“While I recognize the pardon applies with or without the certificate, I wanted documentation confirming that it applied to me and to have tangible recognition of the president’s historic actions,” Gilnack wrote. “I’m fortunate to be secure in my housing and professionally but hope the certificate will open new opportunities for those who have been held back by their involvement in the criminal justice system.”
“I’m not sure if they will mail an official copy,” he added,”but certainly hope they do as the seal affixed via PDF doesn’t feel quite as official as it would on a hardcopy.”
Applying for the certificate “was a pretty seamless and straightforward process,” Gilnack said, adding that pardon certificate came “within a week of requesting it.”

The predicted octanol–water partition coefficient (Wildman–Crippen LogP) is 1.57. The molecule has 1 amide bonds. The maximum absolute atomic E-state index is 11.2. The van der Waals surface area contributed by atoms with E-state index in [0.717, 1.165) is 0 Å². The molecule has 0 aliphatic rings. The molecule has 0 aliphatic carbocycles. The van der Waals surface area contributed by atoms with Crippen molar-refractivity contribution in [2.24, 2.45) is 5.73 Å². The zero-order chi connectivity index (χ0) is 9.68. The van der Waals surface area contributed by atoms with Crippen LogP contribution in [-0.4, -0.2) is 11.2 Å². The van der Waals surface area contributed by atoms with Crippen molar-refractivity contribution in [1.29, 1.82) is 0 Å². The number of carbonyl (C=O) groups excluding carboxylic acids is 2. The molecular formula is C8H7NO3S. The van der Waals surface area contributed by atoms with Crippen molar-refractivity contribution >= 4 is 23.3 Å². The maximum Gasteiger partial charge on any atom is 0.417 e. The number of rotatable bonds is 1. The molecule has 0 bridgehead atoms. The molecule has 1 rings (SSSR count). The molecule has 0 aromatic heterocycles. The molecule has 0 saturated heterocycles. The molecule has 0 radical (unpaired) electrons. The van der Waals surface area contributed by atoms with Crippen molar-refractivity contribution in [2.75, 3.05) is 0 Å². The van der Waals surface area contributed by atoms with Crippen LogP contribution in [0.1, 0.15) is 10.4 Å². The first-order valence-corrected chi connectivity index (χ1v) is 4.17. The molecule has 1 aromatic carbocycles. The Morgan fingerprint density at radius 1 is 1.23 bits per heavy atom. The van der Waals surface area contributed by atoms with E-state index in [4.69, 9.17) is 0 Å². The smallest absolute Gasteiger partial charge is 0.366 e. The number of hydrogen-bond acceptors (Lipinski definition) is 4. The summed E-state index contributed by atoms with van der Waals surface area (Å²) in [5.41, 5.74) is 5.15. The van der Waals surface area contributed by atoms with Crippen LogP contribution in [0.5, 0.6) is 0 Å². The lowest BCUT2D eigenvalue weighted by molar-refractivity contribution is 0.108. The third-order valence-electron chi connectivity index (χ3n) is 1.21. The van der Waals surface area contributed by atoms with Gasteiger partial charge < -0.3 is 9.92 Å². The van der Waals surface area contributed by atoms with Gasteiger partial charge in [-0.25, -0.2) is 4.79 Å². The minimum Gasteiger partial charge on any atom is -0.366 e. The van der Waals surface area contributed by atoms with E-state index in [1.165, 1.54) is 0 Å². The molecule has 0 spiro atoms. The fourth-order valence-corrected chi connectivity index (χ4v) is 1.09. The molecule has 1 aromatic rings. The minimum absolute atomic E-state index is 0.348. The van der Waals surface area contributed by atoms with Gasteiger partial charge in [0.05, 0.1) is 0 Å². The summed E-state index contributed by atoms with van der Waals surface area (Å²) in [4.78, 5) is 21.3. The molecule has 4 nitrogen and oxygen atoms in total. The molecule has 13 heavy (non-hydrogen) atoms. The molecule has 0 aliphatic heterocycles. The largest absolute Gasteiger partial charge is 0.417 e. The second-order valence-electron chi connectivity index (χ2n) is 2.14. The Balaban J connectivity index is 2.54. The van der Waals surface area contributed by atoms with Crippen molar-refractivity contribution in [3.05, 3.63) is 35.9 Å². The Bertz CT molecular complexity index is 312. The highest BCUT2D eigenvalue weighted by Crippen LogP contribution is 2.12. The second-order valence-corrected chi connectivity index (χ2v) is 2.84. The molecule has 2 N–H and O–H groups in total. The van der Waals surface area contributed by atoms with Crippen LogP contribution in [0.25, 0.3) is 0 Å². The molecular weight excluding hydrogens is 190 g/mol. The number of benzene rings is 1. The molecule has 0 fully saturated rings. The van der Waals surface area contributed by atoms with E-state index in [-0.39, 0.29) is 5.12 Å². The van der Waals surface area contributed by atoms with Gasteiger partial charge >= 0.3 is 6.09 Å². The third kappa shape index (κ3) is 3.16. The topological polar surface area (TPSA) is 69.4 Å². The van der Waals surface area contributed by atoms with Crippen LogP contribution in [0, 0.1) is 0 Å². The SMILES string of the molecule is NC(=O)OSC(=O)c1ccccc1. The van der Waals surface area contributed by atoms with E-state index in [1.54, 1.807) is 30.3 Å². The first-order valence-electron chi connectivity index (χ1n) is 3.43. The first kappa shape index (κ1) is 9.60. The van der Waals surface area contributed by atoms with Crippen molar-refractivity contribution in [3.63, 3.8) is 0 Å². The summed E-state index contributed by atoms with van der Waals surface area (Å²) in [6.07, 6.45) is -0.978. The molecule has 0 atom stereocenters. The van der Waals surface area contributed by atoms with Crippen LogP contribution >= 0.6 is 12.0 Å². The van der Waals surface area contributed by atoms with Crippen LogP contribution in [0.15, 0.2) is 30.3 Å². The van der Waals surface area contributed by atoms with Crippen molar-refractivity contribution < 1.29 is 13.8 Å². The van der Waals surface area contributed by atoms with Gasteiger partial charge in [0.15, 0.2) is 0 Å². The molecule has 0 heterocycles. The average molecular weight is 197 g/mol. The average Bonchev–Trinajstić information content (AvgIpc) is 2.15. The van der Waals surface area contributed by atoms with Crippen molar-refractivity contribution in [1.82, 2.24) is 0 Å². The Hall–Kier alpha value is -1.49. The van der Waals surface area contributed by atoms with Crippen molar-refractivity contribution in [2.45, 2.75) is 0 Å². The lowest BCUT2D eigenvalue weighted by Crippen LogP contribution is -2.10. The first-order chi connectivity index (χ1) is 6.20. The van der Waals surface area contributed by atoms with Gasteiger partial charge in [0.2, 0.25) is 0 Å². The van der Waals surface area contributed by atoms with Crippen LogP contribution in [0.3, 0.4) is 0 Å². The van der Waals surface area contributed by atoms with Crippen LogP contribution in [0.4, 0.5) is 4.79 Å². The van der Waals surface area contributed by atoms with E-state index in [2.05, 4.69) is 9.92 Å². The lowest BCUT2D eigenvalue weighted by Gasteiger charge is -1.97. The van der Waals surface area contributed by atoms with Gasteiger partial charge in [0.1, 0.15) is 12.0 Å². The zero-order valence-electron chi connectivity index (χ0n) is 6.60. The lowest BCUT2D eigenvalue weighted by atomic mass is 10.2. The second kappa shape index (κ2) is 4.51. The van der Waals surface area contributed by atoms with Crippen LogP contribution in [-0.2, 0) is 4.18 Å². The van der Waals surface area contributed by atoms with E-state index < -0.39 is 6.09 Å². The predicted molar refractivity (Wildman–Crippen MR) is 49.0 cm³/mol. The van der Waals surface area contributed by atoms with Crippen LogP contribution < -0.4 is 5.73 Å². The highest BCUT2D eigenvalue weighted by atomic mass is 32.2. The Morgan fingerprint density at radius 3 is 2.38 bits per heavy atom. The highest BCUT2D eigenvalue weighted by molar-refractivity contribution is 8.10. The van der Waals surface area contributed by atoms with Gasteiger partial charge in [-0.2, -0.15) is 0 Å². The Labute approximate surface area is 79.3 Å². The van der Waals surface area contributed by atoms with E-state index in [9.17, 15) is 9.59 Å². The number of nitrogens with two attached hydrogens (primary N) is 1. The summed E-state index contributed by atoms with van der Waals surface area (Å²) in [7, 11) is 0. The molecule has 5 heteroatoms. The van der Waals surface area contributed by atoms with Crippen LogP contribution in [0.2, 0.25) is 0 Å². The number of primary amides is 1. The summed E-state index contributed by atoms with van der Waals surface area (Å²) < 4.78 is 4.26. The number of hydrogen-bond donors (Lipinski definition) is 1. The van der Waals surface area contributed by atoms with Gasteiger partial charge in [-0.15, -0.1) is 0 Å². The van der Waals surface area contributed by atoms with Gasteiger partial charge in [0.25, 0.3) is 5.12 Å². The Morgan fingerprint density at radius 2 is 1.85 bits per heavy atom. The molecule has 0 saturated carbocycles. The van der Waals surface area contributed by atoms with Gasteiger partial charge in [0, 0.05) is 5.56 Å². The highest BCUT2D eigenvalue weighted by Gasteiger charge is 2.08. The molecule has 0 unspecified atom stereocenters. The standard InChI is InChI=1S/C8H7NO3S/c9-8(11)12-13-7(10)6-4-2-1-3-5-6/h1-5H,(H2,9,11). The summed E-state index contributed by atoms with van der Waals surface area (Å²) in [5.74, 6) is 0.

For eligible people who haven’t yet applied, Gilnack encouraged them to track down the date of their conviction as well as their case’s docket number. The Pardon Attorney’s Office estimated in March that “it would take approximately 20 minutes, but likely no longer than 2.5 hours per individual” to provide all the necessary information requested on the application.
According to documentation Gilnack shared with Marijuana Moment, the Pardon Attorney’s Office also contacted him after he applied to request further information, including documentation confirming the conviction. He responded with the necessary details and received his pardon certificate the next day.
Elizabeth G. Oyer, who was appointed as Biden’s pardon attorney in April 2022 and whose signature appears on Gilnack’s certificate, said in a recent DOJ video that “thinking about criminal sentencing has changed significantly since the height of the war on drugs, and the president is in a position, with his clemency power, to correct some of the injustices that resulted from those prosecutions.”